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Survey reveals nearly 40% think over-50s are represented negatively in advertising


The results of Prolific North’s survey on the topic of marketing to over-50s are here – demonstrating just how contentious the topic of how the age group is communicated with is.

As part of our roundtable, ‘The over-50s market: underrepresented or misrepresented?’, which took place in association with Accord Marketing on September 12th, we ran a survey to inform the conversation – which was lively, engaging and informative.

Accord and Prolific North asked respondents to let us know what they thought of how the group – who number 23 million and have the highest levels of disposable income – are communicated to and about, in marketing.

The survey received 86 responses from professionals across the North, with a range of age groups represented in the responses.

And one lucky survey respondent, UCLan’s Madeleine Melling, is the winner of a £100 Amazon voucher courtesy of our event partners for the roundtable Accord.

Accurate representation important but far from implemented

Asked whether it was important to accurately represent the over-50s age group in advertising, 92% of those surveyed said it was. “It’s easier to get people to engage with something if they see themselves represented”, said one.

However, at the same time, 38.4% of respondents said that, in advertising, over-50s are represented negatively. A further 38.4% said that the representation of over-50s in marketing was neutral.

Strikingly, more than 40% of our surveyed sample could not name even a single advert they could remember that positively portrayed over-50s. Even among those who had, the general consensus was that most adverts aimed at the age group focused on “life insurance, equity release, pensions, funeral costs… [which] seem patronising”.

“Intelligent creative can compensate for a lack of first-hand knowledge in the hands of a younger person,” said one respondent who said representation was negative, “although the absence of older faces at sub-board level fosters an implied sense of their low value, which must contribute on some level to inaccurate and negative assumptions about the over-50s.”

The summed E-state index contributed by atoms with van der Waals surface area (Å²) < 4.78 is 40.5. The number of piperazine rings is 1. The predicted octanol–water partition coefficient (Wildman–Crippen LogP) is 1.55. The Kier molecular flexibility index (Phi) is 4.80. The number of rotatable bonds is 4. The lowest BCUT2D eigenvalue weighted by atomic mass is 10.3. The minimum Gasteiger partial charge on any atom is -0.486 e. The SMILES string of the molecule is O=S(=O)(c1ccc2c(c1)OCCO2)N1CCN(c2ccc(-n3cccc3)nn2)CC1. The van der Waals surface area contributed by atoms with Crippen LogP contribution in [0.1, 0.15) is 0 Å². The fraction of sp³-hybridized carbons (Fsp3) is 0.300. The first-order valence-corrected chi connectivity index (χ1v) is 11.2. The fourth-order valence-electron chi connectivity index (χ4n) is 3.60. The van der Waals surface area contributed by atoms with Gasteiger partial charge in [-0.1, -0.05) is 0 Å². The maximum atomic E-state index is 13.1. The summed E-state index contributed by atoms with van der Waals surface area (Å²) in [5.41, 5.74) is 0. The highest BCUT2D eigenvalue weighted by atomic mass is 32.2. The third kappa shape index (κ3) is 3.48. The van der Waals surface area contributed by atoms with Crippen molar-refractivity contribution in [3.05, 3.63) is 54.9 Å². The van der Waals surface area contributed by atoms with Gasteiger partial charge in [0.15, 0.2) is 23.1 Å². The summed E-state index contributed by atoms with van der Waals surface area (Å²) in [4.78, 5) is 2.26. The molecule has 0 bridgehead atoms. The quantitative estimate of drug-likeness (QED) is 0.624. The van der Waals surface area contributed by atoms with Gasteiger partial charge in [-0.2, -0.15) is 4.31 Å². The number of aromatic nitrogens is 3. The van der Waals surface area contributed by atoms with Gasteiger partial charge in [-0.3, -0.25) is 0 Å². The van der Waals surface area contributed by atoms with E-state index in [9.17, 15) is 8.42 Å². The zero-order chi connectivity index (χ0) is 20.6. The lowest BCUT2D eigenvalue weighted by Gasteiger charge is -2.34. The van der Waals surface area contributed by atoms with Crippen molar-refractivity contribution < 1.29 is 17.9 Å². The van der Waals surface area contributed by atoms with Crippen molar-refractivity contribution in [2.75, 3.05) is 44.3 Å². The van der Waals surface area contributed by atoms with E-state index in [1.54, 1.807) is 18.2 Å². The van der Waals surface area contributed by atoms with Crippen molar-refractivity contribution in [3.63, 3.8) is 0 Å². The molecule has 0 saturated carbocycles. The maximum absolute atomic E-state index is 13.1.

Those who could recall adverts positively showed trends in the ads they remembered. L’Oreal’s advert featuring Helen Mirren clearly sticks in the mind of many, with 9.3% mentioning the brand and 7% mentioning Mirren herself.

Engaging with creative work, even with the best intentions, isn’t free of the biases identified by some survey respondents, with 68% of agency staff and 75% of in-house staff reporting being asked by clients to target a younger audience.

Lucy Boland, Agency Director at Accord, who supported the survey and sponsored the roundtable that drew on its results, said: “We are delighted to see that such a wide range of age groups have responded to this important survey. The results demonstrate that, across different generations, this is a topic that a lot of people clearly feel very passionately about.

“92% of respondents said they believed accurate age representation in advertising was important; yet 71% still said they felt pressure to target a younger audience.

“As a mature marketing specialist agency, we have seen first-hand that there is a lot of stereotyping and misrepresentation prevalent within marketing targeted at those aged 50 and above. Fortunately, I believe the tide is starting to turn and as an industry we are starting to realise that to be fully inclusive and accurately represent our diverse society, we must become more age-positive – but we still have a long way to go before we eliminate ageism within advertising.”

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